Larissa Bates is a remarkable painter. She is deeply engaged with process as well as narrative and her paintings describe a particular fantasy world. With the history of painting at her brush’s tip, from Poussin to Persian miniatures, she combines landscape and portrait (and sometimes science fiction) with a style that is both formal and outsider. Tiny figures repeat, reappear, dominate, fold, attack, cry, capture one-another, and hold each other. They are leaders and followers, soldiers, babies, and wrestlers. All of Larissa’s characters are men. She explores masculinity (and therefore, in a way, femininity) in an untraditional way ? extracting stereotypes and creating allegories to define their roles. Women aren’t usually present in the paintings, but as a woman, Larissa’s presence as the creator is keenly felt ? she controls her characters’ bodies and actions, but also let’s them lead the way though the landscape.
Larissa’s paintings are intricately detailed, profoundly imaginative, considered creations. In a recent series of miniature paintings, wrestlers struggle against a background of craggy mountains and billowing clouds. The palette is muted and limited. The same form repeats to create muscle, boulder, and sky, making a nearly seamless scene. The lines in this work are careful but soft and the surfaces of the paintings undulate.
Yet in other paintings, Larissa’s lines are harder and colors are more saturated. The surface pops. Her Napolean characters (who reappear throughout different series) appear here in their uniform black and white, standing out from a dense green ground and a deeply royal blue sky. This landscape contains brightly colored plants, flowers, and trees in their most distinctive form ? like idealized versions of the ones found in the world.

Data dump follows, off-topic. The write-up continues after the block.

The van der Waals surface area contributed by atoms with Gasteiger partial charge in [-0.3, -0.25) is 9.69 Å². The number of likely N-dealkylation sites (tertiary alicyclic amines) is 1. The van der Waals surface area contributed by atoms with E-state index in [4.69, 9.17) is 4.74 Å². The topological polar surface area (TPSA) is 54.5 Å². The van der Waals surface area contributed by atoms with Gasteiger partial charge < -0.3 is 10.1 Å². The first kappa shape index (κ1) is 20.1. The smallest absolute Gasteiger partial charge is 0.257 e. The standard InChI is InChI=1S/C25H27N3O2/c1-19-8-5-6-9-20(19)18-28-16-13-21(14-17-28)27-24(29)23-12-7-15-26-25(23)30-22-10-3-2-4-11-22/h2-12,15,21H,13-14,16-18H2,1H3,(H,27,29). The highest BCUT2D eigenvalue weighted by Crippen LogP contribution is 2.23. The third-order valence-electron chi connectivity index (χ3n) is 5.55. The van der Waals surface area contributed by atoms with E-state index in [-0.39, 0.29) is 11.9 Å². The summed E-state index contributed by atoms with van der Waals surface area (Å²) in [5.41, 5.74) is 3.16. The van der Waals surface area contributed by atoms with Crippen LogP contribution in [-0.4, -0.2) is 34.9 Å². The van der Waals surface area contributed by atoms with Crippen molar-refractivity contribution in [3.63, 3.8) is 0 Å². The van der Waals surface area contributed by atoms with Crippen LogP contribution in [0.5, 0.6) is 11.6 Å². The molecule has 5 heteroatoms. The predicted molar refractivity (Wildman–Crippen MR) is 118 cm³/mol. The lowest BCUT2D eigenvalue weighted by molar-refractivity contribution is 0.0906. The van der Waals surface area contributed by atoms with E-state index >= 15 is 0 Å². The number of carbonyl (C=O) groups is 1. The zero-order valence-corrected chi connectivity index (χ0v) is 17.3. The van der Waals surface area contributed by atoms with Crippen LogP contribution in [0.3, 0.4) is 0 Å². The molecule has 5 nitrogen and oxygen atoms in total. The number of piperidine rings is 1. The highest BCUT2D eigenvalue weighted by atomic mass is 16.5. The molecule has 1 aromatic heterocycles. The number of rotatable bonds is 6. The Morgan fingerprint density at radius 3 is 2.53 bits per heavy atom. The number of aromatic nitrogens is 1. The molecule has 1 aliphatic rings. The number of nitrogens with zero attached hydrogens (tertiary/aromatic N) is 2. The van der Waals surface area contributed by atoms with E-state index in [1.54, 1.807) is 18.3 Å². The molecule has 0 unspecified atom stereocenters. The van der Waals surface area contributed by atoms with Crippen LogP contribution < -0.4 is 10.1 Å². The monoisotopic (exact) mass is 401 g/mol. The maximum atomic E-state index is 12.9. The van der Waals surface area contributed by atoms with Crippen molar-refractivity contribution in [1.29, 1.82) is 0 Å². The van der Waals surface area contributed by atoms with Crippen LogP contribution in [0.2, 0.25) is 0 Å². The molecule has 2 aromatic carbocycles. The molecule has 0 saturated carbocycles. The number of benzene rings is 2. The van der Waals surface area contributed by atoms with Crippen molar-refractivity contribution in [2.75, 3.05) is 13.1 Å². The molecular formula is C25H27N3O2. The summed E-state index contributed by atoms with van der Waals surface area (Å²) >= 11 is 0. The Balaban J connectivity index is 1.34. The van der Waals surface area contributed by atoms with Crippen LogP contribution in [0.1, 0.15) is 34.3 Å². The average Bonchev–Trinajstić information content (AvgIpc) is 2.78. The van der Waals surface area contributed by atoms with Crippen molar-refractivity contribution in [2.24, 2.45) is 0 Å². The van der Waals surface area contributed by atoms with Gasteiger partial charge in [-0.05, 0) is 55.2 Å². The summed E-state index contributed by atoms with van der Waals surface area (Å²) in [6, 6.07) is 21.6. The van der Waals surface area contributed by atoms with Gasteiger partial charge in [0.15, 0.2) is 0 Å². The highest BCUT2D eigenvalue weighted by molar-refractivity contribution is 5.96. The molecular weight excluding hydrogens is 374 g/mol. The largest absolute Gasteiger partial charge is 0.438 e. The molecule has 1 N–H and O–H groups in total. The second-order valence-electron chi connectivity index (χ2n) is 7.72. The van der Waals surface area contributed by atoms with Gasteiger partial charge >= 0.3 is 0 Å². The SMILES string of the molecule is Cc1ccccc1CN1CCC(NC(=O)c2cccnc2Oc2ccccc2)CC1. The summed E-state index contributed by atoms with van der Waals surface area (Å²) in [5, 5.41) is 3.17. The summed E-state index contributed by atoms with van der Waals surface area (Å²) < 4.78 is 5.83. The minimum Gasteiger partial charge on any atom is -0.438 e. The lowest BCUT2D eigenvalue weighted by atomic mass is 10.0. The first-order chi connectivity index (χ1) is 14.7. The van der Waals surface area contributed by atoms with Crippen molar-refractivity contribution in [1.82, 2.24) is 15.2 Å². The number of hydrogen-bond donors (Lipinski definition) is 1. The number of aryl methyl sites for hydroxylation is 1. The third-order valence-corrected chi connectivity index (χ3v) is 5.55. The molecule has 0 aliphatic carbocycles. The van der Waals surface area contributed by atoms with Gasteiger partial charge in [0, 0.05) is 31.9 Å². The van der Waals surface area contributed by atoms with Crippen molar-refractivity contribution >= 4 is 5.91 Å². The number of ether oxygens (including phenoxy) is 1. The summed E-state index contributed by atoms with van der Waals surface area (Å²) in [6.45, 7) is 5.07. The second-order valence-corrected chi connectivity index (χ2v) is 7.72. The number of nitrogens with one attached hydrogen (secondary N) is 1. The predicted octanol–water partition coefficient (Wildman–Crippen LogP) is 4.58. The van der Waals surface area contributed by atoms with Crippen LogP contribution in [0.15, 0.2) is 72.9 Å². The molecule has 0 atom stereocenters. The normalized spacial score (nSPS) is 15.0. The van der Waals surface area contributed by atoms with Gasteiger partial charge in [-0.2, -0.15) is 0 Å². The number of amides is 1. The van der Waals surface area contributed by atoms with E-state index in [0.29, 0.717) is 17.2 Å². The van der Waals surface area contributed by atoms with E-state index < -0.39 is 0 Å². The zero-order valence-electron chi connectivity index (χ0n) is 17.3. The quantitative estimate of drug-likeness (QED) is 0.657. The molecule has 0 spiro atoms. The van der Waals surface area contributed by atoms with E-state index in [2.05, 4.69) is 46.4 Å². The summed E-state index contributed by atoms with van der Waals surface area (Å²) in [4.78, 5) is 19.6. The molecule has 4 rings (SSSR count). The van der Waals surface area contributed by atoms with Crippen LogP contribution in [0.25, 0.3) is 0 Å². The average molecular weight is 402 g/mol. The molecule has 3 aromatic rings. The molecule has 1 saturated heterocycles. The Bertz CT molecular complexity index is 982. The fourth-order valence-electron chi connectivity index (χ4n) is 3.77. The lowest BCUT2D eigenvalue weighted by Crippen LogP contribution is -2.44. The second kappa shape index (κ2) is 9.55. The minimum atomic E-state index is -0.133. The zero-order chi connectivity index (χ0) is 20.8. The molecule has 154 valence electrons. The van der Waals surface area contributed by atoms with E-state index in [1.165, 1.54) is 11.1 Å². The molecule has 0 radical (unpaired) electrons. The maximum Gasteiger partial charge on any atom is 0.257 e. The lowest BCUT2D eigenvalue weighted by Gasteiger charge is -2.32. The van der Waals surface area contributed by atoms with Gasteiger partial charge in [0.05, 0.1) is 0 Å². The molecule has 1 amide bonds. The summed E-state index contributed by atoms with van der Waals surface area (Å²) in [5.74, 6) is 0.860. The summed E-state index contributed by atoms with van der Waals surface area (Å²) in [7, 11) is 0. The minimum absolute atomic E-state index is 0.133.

In the world of Larissa’s paintings incongruous events occur with the most perfect nonchalance. Wrestlers appear in the mountains ? a goat might be observing their fight. Beams from without might point to moments of contact. A group of “Lederhosen boys” hold a seance, bolts of electricity growing from their hands. Despite the paintings’ small scale, once you enter, they are completely consuming.
Photo (left): Larissa Bates, Cloaked Lederhosen Boys Electric LOWERShock Seance _72 Photo (right): Larissa Bates, Untitled(AfterKerstiaendeKeuninck’sMountainousLandscapew_Waterfall)
2009 MELISSA LEVIN
MELISSA LEVIN is an independent curator, writer, and arts manager. She is currently Program Manager in Lower Manhattan Cultural Council’s Artist Residencies Department, overseeing the Workspace studio residency program for emerging visual artists and writers. Melissa received her BA in Visual Art and Art History from Barnard College. Previously, she worked at Artforum International Magazine, Andrea Rosen Gallery, and The Whitney Museum of American Art. Melissa has curated shows at Cuchifritos Gallery, ISE Cultural Foundation, Andrea Rosen Gallery, LMCC, and Taylor De Cordoba Gallery, Los Angeles. Melissa also writes for Sadie Magazine.
Photo (left): Melissa Levin (right) at the event of her exhibition at ISE NY Gallery
Photo (right): Installation view of PEC exhibition “Global Fabrics Common Threads” in 2009 curated by Jeanne Gerrity and Melissa Levin